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treydog
post Jun 24 2019, 11:57 AM
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And I am also loving your (or Adryn's) visions of the young Nerevar. And a momentous meeting as well- are those kettle drums I hear? (Hope so- otherwise it might be a Mundus-quake!)

Your entire description of the populous and bustling Dwemer city is so vividly drawn, it was as if I could see it before my eyes. Wonderful!


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SubRosa
post Jun 24 2019, 02:22 PM
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I could appreciate Never's natural sense of claustrophobia at the thought of having a mountain over his head. Unlike the 'dwarves' I can imagine the oppressive feeling of being deep underground. It would be doubly daunting considering that young Never had never even seen a city on the surface, let alone one underground.

Now the Dwemer fear of vowels, that I will never understand...

I loved your depiction of the natural and unnatural features of the Dwemer city. Of course I naturally wondered where all their poop goes? Unless they have some really impressive sanitation, it must really smell down there... laugh.gif

I was guessing that mysterious Dwemer scholar/scientist/mystic might be ole' Kraggy himself. This episode was a wonderful peek into the past that shaped Morrowind, tinged with a feeling of regret, given what we know will eventually happen at Red Mountain.




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haute ecole rider
post Jun 26 2019, 03:53 PM
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Whew, I am finally caught up! I apologize for being delinquent in my reading and commenting on this wonderful story.

Jamie reminds me so much of my own Julian it is making me homesick for her game Oblivion. The same struggles she went through in her life is echoed here in Jamie. And I enjoyed Adryn's meeting the head of House Redoran again. I pretty much LOL'd my way through that episode!

In an earlier post, I chuckled at the rescue of the lost guar - that Redoran guard could well be me! I didn't expect to fall in love with them playing ESO, but I have, and am even planning a guar rescue! I believe I have as many guar mounts as I have horses . . .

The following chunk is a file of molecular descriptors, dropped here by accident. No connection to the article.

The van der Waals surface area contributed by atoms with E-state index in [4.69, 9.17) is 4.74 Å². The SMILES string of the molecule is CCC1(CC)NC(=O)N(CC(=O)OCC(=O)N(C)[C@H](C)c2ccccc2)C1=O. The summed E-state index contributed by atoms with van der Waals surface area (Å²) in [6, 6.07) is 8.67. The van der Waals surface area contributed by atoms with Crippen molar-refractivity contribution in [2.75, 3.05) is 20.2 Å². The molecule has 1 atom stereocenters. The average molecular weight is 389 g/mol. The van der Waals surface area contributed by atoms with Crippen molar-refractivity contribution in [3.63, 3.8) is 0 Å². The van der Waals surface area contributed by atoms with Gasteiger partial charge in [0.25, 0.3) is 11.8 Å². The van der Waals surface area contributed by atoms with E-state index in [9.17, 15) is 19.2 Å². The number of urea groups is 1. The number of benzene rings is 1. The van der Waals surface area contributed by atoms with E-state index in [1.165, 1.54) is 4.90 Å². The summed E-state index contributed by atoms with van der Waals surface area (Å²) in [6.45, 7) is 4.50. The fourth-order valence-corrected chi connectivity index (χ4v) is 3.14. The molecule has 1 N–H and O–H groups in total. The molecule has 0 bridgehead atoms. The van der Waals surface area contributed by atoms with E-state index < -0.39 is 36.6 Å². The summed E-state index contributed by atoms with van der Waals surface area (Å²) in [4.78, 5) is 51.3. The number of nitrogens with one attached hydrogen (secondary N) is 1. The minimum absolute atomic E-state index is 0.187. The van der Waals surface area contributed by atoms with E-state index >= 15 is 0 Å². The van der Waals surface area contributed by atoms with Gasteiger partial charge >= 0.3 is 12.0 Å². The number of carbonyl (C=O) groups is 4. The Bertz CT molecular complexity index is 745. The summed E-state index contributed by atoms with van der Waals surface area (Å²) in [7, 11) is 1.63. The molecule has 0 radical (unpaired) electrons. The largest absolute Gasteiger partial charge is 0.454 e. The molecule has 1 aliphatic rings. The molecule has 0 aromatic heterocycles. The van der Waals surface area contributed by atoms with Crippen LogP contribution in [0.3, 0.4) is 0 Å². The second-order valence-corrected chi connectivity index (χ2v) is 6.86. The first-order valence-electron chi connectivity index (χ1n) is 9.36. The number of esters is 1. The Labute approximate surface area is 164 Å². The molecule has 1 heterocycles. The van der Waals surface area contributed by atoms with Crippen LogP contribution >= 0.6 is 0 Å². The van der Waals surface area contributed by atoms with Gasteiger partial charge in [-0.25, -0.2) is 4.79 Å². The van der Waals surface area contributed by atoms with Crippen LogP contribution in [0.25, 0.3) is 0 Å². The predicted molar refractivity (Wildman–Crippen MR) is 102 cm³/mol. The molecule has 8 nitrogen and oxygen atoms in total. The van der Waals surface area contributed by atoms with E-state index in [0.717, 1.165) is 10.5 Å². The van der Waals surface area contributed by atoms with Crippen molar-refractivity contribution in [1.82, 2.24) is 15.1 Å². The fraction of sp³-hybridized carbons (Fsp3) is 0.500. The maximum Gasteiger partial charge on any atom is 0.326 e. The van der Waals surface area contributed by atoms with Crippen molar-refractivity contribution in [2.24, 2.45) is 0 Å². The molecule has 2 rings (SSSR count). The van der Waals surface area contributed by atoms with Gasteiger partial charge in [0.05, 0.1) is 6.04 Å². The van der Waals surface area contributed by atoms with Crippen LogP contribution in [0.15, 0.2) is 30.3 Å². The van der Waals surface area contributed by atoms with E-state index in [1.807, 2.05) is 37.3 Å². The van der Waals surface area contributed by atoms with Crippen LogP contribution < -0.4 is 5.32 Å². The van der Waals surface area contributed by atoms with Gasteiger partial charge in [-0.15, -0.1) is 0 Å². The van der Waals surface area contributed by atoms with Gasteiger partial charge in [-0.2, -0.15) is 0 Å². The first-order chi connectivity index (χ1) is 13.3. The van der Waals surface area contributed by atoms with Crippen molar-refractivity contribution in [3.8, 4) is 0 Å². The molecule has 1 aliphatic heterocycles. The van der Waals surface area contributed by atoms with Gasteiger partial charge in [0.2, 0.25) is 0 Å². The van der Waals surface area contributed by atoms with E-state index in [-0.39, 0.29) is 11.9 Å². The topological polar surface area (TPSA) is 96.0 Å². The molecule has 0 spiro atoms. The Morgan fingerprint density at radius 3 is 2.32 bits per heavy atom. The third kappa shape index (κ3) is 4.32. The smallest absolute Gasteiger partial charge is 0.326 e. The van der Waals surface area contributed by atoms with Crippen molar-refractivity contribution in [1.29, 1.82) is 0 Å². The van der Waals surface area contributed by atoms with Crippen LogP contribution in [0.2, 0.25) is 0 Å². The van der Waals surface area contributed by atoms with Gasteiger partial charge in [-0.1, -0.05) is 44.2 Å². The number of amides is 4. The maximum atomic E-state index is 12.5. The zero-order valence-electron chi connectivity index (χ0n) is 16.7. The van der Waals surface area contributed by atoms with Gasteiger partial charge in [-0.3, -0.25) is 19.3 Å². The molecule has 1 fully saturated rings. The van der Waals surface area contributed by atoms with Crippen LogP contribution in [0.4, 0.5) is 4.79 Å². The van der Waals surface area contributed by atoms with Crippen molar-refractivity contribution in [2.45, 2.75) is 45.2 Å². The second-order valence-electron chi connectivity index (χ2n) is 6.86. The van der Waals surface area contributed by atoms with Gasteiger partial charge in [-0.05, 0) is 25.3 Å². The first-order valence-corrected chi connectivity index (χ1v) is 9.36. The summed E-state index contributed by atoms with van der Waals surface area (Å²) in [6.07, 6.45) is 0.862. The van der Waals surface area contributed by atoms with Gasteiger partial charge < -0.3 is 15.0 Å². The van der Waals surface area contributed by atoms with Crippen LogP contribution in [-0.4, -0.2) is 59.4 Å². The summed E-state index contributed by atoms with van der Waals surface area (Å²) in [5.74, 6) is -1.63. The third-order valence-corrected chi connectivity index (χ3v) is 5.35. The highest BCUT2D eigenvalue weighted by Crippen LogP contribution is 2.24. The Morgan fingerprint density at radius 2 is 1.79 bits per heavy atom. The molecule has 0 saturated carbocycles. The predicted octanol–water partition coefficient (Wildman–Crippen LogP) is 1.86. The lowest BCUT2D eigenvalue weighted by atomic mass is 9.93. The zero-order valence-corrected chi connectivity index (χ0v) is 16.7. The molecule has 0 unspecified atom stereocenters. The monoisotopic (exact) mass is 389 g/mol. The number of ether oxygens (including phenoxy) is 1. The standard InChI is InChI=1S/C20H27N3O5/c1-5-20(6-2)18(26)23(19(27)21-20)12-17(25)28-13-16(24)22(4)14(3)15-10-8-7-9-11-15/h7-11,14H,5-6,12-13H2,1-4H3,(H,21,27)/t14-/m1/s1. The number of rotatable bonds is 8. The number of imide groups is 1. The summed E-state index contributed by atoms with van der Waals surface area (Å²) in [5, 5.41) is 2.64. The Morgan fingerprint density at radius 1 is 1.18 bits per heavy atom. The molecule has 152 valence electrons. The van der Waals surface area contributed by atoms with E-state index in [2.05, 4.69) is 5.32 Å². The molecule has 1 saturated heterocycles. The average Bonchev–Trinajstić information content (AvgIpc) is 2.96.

While I never played Morrowind, I have the chapter in ESO (in fact, my three youngest toons started in Vfell), and I have had plenty of opportunity to thoroughly explore the ESO version. Not sure how it matches up to the original, but there are many elements of your story that I recognized from my ESO gameplay. I loved how you play up the cultural differences, and the risk of entering an ancestral tomb if you are not their descendant.

I always felt that Dwemer are Bosnian refugees . . .


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Kazaera
post Jul 1 2019, 08:59 PM
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@treydog - It seems I wasn't the only one hearing ominous drums in the background! laugh.gif Glad you like my Dwemer city - I opted not to use any of the existing ruins because they didn't quite match my vision.

@SubRosa - Yeah, I sympathise with young Nerevar here too - his life experience is fairly limited at this stage, and giant Dwemer underground cities are waaaaay outside his comfort zone in all sorts of ways.

And I am sure the sanitation is dealt with via mysterious Dwemer technomagery blink.gif alternatively, you've stumbled on the real reason Kagrenac is interested in teleportation to other realms - improved waste management systems ahoy.

@haute ecole rider - no need to apologise, just glad to have you back! biggrin.gif And I went eeeeeh that Jamie reminds you of Julian - Julian is one of my favourite characters (and I do tend to think of her as the patron saint of Chorrol Redguard warriors) so this is high praise! (Jamie thinks so, too - I think she wants to be Julian when she grows up, minus the Legion affiliation.)

And it's great to hear Vvardenfell rings true to you, guar-loving self-insert guards and all! smile.gif I've actually been meaning to get back into ESO, I'm quite curious about the Vvardenfell expansion - this is all based on Morrowind so far but I'd love to bring in more of the ESO vision as well.

Last installment, young Nerevar experienced his first underground Dwemer city and made a new friend - a young Dwemer by the name of Kagrenac. The two bonded over magical theory regarding teleportation. This friendship is certainly not historically ominous at all.

Now, back to Adryn, who is endeavouring herself to get rid of the suspiciously familiar propylon index...

Chapter 19.4
*****


I found myself quite happy with my choice of guild to attach myself to the next day. The Caldera guild was, if anything, even smaller than the Balmora guild – small enough to be decidedly cramped. The guild guide platform was so close to the enchanter's desk you had to be careful not to step on any soul gems on disembarking, and the harrassed-looking instructor had only a few fenced-off square feet to work with, no practice chamber or target range in sight – I certainly hoped they didn't teach Destruction spells here. I couldn't see an alchemist either, showing they had some sense – potion fumes really do require their own space, preferably with excellent ventilation – but that was as far as it went. Even Mirel, a gray-haired, heavy-set man easily identifiable not just by his rich brocade robes but also by virtue of being the only Dunmer in the place, was working from a desk crammed into a corner.